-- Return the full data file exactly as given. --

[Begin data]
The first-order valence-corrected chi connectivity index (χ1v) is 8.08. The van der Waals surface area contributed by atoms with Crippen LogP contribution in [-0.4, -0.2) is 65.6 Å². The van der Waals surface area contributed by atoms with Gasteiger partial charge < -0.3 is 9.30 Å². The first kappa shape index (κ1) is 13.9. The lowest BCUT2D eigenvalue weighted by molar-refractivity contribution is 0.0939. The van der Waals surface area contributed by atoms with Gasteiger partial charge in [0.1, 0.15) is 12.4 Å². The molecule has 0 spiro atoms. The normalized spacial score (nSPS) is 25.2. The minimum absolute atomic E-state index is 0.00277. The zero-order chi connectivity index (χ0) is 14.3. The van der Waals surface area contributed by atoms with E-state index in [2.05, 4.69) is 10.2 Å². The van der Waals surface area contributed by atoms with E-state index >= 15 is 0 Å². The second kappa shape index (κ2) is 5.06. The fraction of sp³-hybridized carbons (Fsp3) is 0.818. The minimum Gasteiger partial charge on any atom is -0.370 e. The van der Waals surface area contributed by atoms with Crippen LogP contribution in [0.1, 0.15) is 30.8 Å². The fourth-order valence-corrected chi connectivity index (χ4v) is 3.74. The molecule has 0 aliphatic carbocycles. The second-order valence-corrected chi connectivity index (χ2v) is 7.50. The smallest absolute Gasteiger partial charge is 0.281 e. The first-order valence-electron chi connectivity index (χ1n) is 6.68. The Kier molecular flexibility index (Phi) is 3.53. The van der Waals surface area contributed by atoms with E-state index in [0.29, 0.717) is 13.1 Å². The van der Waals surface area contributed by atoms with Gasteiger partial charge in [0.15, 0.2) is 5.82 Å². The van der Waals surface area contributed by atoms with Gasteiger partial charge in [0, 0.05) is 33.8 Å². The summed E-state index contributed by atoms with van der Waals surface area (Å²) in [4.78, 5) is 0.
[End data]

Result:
The first-order valence-corrected chi connectivity index (χ1v) is 8.08. The van der Waals surface area contributed by atoms with Crippen LogP contribution in [-0.4, -0.2) is 65.6 Å². The van der Waals surface area contributed by atoms with Gasteiger partial charge < -0.3 is 9.30 Å². The first kappa shape index (κ1) is 13.9. The lowest BCUT2D eigenvalue weighted by molar-refractivity contribution is 0.0939. The van der Waals surface area contributed by atoms with Gasteiger partial charge in [0.1, 0.15) is 12.4 Å². The molecule has 0 spiro atoms. The normalized spacial score (nSPS) is 25.2. The minimum absolute atomic E-state index is 0.00277. The zero-order chi connectivity index (χ0) is 14.3. The van der Waals surface area contributed by atoms with E-state index in [2.05, 4.69) is 10.2 Å². The van der Waals surface area contributed by atoms with E-state index >= 15 is 0 Å². The second kappa shape index (κ2) is 5.06. The fraction of sp³-hybridized carbons (Fsp3) is 0.818. The minimum Gasteiger partial charge on any atom is -0.370 e. The van der Waals surface area contributed by atoms with Crippen LogP contribution in [0.1, 0.15) is 30.8 Å². The fourth-order valence-corrected chi connectivity index (χ4v) is 3.74. The molecule has 0 aliphatic carbocycles. The second-order valence-corrected chi connectivity index (χ2v) is 7.50. The smallest absolute Gasteiger partial charge is 0.281 e. The first-order valence-electron chi connectivity index (χ1n) is 6.68. The Kier molecular flexibility index (Phi) is 3.53. The van der Waals surface area contributed by atoms with E-state index in [0.29, 0.717) is 13.1 Å². The van der Waals surface area contributed by atoms with Gasteiger partial charge in [0.15, 0.2) is 5.82 Å². The van der Waals surface area contributed by atoms with Gasteiger partial charge in [0, 0.05) is 33.8 Å². The summed E-state index contributed by atoms with van der Waals surface area (Å²) in [4.78, 5) is 0.